Friday, June 6, 2008

Belle de jour



Belle de jour (1967)
Luis Buñuel

Luis Buñuel was a Spanish filmmaker who started making films at the age of 29. His first project was a surrealist short that he co-wrote with Salvador Dali Un chien andalou (1929). His next film was L'Âge d'or (1930). L'Âge d'or was his first full lenght feature and with this film he set a precedence for what surrealism meant to cinema by filling the film with symbolism, juxtapositions of images, attacks against catholicism and the bourgeois class.

I want to note that André Breton, the leader of the original surrealist movement in the 1920s, wrote this manifesto to describe surrealism.

Surrealism as,
Psychic automatism in its pure state, by which one proposes to express -- verbally, by means of the written word, or in any other manner -- the actual functioning of thought. Dictated by the thought, in the absence of any control exercised by reason, exempt from any aesthetic or moral concern.

Bunuel who started out with the antiplot structure to his films changed towards a miniplot narrative in his later years. His earlier work was full of symbolism which gave it its surreal quality while tith Belle de Jour he shows the surrealism of realism with Séverine consciousness as its primary source. The whole film revolves not so much on the life of Séverine (Played by Catherine Deneuve) but on her thoughts and feelings. She is the typical bourgeoise that Bunuel mocks and when she gets bored with her husband, she decides to go work in brothel during the day, that is where the name of the film comes from, she calls herself Belle de Jour.

Catherine Deneuve who recently won the Prize of the 61st Festival de Cannes ex-aequo was 24 when she took on this role. She plays a great Séverine, she is thrilling and looks great. Bunuel shots of her included close up of her feet, nude and in chic outfits. Its worth noting that she is dressed in Yves Saint Laurent. Yves Saint Laurent (August 1, 1936 – June 1, 2008) is one of the best known french fashion designer and he has jus recently passed away and Catherine Deneuve was one of his muses.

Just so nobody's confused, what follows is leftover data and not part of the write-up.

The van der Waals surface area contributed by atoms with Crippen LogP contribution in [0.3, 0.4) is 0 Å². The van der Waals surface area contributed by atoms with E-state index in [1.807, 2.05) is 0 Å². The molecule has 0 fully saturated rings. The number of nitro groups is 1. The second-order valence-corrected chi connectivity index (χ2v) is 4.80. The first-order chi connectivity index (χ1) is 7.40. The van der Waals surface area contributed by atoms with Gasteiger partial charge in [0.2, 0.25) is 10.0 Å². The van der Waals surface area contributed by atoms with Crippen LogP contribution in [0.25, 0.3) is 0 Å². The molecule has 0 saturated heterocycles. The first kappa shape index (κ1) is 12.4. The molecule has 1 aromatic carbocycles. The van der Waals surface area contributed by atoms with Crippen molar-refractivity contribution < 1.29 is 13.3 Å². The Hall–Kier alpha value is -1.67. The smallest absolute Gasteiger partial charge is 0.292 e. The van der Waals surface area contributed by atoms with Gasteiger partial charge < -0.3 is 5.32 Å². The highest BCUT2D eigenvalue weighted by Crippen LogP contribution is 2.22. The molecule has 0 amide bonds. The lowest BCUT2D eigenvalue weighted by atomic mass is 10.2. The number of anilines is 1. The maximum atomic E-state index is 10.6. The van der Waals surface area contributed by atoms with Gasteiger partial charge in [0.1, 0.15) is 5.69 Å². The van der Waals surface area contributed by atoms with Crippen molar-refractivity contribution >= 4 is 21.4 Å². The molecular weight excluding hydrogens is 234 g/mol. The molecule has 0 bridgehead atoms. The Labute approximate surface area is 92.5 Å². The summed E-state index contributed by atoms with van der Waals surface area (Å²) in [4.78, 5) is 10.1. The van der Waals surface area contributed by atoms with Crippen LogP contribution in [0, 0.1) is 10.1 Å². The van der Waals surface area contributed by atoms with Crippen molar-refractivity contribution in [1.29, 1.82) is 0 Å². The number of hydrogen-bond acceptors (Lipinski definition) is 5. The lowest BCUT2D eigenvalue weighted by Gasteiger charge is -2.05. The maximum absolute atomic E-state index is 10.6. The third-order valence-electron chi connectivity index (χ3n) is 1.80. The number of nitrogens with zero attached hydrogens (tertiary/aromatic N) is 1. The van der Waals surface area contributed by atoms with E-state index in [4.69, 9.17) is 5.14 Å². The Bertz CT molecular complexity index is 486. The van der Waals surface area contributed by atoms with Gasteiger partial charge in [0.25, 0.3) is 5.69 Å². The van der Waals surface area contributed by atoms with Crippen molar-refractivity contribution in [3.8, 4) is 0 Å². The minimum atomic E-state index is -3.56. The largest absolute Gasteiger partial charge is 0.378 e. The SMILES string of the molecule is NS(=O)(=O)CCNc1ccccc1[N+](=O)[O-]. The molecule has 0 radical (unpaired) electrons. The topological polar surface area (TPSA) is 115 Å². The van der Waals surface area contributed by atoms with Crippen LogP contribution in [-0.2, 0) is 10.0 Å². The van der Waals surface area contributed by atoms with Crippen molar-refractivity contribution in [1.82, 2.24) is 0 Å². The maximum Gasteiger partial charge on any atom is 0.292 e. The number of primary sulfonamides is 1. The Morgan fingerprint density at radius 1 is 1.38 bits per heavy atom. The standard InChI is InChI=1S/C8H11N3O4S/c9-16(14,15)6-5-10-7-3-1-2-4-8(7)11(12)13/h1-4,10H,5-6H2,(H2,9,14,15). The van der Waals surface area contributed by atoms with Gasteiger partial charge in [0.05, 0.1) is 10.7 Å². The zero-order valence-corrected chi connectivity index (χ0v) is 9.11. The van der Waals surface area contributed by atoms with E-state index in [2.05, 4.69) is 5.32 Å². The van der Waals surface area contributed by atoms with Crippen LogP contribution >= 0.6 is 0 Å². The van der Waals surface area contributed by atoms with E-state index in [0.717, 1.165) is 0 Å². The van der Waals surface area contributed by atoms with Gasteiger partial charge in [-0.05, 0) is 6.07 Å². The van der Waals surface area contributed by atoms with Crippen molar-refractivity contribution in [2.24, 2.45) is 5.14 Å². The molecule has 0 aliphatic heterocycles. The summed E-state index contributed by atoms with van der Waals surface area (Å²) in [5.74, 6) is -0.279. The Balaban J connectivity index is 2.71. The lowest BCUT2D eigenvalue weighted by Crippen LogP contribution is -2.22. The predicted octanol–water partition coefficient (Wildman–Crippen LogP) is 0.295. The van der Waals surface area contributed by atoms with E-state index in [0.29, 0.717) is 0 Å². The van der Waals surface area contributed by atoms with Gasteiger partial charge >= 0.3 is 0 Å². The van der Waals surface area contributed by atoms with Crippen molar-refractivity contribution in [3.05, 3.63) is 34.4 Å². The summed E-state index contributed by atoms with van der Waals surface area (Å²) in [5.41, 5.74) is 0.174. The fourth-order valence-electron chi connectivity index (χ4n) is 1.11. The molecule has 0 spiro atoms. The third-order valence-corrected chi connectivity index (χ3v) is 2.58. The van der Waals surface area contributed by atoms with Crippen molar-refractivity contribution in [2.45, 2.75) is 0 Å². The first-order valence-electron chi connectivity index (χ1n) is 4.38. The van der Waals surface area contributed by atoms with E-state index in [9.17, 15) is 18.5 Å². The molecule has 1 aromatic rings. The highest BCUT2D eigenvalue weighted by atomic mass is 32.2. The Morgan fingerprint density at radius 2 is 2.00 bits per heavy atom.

What I find really makes this film great is how it interweaves dream sequences, thoughts, conciousness and reality all into one without any explanation. an openness to explore Séverine subconcious appreciation of ringing bells and cat noises, a exploration of her childhood experience and her desire for adventure. The ending i thought was superb. Her husband has just come to terms with what Séverine has been doing and we see him crying in his wheelchair. She sits down and watches him cry then he gets up and tells her that everything will be ok. There is a subtle transition from reality to thought. The movie ends, Séverine is happy.

1 comment:

1VAGABOND said...

That's the first movie I saw by him and then, around a week later, I watched Le Fantôme de la liberté. If you haven't seen it you really should, it's his anti-movie. "J'en ai marre de la symétrie!"